Business Opportunities in PortugalPortugal offers many excellent opportunities for entrepreneurs and investors. Whether you wish to start a business or already have a profession, skill or existing venture you would like to develop further in Portugal, our country will make you very welcome. Here there are no restrictions on foreign investment, no mandatory Portuguese shareholders, and no limits on your repatriation of profits and dividends. You’ll also discover some generous tax advantages and business grants – especially when you employ Portuguese nationals.

We offer a hard-working, well-educated work force, excellent infrastructure, lots of online services for businesses, plus full access to the EU single market. However, we also have a certain amount of bureaucracy, so you need a Portuguese attorney to advise you. I have experience in areas such as new business set-up, limited company law, registration of brands and trademarks, and import-export that can smooth your way ahead and help your business to grow and prosper.

Choosing the Right Business Structure: Your business could be in sole or joint ownership. Choosing the best structure is crucial, and all require the right registrations and documentation. Operating alone and self-employed, you could be: a Sole Trader, a Single-Member Limited Company or an Individual Limited Liability Establishment. If you have partners or shareholders, you could operate as: A Private Limited Company; a Partnership; a Limited Liability Partnership.

Tax and Social Security Registration: Each business structure entails different tax and reporting rules. But before you can start any business, you need to register for a unique tax number. It’s sometimes called the “numero contribuinte” or N.I.F. All self-employed persons under retirement age must also register for Social Security. Ex-pats bringing “high value” skills to Portugal may apply for a favourable flat rate of tax for 10 years under the Non-Habitual Tax Status. I can help navigate you through this complex but important matter.

Business Registration, Banking and Registered Office Service: I can assist you with registration of your business and setting up bank accounts, and also show you how to bank/set out invoices/pay bills online. If you have no physical office, or will be moving around for some time, don’t worry. For a small quarterly fee, you can use my own office address to receive emails, letters and official notifications.

Public Finance and Support for Businesses: Portugal offers a variety of both direct and indirect support schemes. SMEs can get help with low-interest bank loans, for example, and Tourism businesses may also get help with credit lines, insurance rates and investment. Direct finance is available to help with the costs of recruiting staff, training, set-up of technology businesses, R&D, innovative processes or products and many other things.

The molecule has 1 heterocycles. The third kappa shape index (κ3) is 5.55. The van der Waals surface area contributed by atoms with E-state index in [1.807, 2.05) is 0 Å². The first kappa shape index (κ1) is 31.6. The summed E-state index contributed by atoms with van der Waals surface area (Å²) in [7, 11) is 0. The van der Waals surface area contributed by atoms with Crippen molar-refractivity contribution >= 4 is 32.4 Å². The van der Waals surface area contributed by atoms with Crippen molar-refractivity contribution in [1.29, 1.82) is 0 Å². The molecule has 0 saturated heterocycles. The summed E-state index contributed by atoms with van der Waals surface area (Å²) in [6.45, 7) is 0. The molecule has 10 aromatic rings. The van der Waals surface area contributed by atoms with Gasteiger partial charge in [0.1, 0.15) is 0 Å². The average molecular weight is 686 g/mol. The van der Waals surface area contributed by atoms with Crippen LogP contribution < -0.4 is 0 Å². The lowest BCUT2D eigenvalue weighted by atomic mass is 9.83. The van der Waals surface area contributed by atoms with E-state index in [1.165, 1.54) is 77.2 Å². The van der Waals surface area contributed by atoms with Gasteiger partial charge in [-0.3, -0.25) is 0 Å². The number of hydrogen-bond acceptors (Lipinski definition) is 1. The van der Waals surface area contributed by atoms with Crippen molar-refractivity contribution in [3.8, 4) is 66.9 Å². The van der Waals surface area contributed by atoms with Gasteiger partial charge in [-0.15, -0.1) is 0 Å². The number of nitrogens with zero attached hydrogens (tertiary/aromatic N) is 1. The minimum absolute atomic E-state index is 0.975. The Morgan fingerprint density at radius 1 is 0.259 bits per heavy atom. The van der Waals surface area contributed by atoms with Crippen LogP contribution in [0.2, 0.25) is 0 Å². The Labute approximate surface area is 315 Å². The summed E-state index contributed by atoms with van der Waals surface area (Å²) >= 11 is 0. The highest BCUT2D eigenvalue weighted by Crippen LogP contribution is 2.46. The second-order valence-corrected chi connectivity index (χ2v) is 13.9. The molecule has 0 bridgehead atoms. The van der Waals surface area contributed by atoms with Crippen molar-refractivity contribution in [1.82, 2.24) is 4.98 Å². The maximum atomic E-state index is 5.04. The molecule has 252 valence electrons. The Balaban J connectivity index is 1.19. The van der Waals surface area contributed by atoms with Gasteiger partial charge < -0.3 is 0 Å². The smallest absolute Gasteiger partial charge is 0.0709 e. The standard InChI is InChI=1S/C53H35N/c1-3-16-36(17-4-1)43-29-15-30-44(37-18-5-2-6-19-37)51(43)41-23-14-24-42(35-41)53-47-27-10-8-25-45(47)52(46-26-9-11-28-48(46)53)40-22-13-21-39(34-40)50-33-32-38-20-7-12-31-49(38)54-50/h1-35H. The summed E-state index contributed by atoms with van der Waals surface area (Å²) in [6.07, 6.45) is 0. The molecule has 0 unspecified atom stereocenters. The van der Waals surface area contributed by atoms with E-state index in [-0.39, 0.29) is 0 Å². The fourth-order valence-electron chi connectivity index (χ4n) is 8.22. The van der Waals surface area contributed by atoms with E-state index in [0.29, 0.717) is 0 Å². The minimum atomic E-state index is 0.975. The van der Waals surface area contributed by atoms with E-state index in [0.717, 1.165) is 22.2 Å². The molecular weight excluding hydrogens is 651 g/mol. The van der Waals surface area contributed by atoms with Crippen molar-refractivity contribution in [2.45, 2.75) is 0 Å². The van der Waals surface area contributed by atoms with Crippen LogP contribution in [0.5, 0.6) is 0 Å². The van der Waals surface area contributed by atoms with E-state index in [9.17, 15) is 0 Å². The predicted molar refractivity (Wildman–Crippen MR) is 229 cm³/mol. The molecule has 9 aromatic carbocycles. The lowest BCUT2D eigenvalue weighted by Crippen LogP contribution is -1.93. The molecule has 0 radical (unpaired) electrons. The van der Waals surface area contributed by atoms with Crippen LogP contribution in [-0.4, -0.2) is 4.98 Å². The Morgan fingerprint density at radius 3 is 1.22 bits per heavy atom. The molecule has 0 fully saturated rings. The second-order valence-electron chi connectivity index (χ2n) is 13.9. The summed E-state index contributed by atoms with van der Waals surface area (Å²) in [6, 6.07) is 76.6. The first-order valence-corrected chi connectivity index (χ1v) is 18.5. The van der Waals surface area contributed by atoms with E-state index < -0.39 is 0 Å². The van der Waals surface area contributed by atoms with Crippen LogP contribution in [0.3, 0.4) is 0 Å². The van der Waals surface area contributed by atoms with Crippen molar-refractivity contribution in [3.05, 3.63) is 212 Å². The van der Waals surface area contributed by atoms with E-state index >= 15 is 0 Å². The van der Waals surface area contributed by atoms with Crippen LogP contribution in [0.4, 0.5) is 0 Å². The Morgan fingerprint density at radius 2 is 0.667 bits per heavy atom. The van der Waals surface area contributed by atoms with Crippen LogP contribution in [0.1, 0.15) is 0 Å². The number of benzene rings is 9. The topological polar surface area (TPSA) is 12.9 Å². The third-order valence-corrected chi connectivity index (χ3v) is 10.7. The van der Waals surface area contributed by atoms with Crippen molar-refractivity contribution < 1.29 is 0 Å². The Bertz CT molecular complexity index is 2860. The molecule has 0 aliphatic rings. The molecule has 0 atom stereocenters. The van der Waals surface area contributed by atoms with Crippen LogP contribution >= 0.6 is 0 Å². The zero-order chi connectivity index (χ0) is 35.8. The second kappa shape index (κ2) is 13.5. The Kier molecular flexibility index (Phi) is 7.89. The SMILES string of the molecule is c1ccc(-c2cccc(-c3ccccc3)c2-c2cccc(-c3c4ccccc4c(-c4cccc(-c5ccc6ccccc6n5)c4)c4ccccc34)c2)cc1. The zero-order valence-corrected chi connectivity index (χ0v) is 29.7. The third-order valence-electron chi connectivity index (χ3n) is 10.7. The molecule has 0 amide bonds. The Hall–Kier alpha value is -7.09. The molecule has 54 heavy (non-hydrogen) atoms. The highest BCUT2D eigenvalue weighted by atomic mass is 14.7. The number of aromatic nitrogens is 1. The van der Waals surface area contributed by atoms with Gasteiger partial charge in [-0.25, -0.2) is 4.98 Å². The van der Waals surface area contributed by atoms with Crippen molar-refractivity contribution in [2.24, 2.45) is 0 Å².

Contracts: Business activities require contracts for buying and selling goods or services, and these must be properly drawn up according to Portuguese law. You might also enter into a contract with a landlord to lease your office or factory premises, and if you employ someone, that also requires a contract meeting up-to-date requirements. Even working from home requires certain permissions and documents. Whatever you do, don’t enter into any agreements without consulting your lawyer first!

Liability and Consumer Rights: Do you know what rights consumers have in Portugal? Are you selling online or direct to the public? Are you a retailer or a wholesaler? Do you understand how to protect yourself against claims arising from your activities? And are you clear about what you may and may not say in your promotional material? Find out the facts from me.

Registering and protecting intellectual property: If you own a trademark or brand – including the design of your business logo – or if you have created inventions, designs, images such as photographs, or any literary or technical texts, you need to register and protect this Intellectual Property (IP) from imitation (passing off) or exploitation by someone else. Correct registration will allow you to license another business to use your IP assets for limited periods if you wish, or to sell them profitably in the future.

Copyright: If you commission someone to create something for your business – such as a logo or packaging design, your contract with them must state who owns the copyright. If you do not do this, you will not have the right to use these assets as you wish in future, and they could even be sold to one of your competitors by the creator.

Disputes: At some point, you may encounter a difficult situation such as a disagreement with your customers or clients. Or you may find yourself in an argument with your employees about their contracts or working conditions. Conflicts with a Partner or co-Director might cost your business dearly. You might even find yourself forced out by other managers. Take time at the beginning to protect your interests by discussing all the possibilities with your lawyer. It’s the only way you and your business can operate with peace of mind.

Buying or Selling a Business: There are all kinds of issues to be considered, and each case is slightly different.  What matters most is that your lawyer carries out Due Diligence – i.e. that he ensures Confidentiality of privileged facts and checks all the information and documentation in any transaction to ensure there are no nasty surprises such as unpaid debts, convictions, fraudulent activities or other irregularities.

Succession Planning: Transferring your shares or ownership of the entire business while you are alive – e.g. when you retire – needs to be done with care in the correct legal format. If you wish to leave your stake in the business to a family member after you die, this needs to be made clear in your Will.

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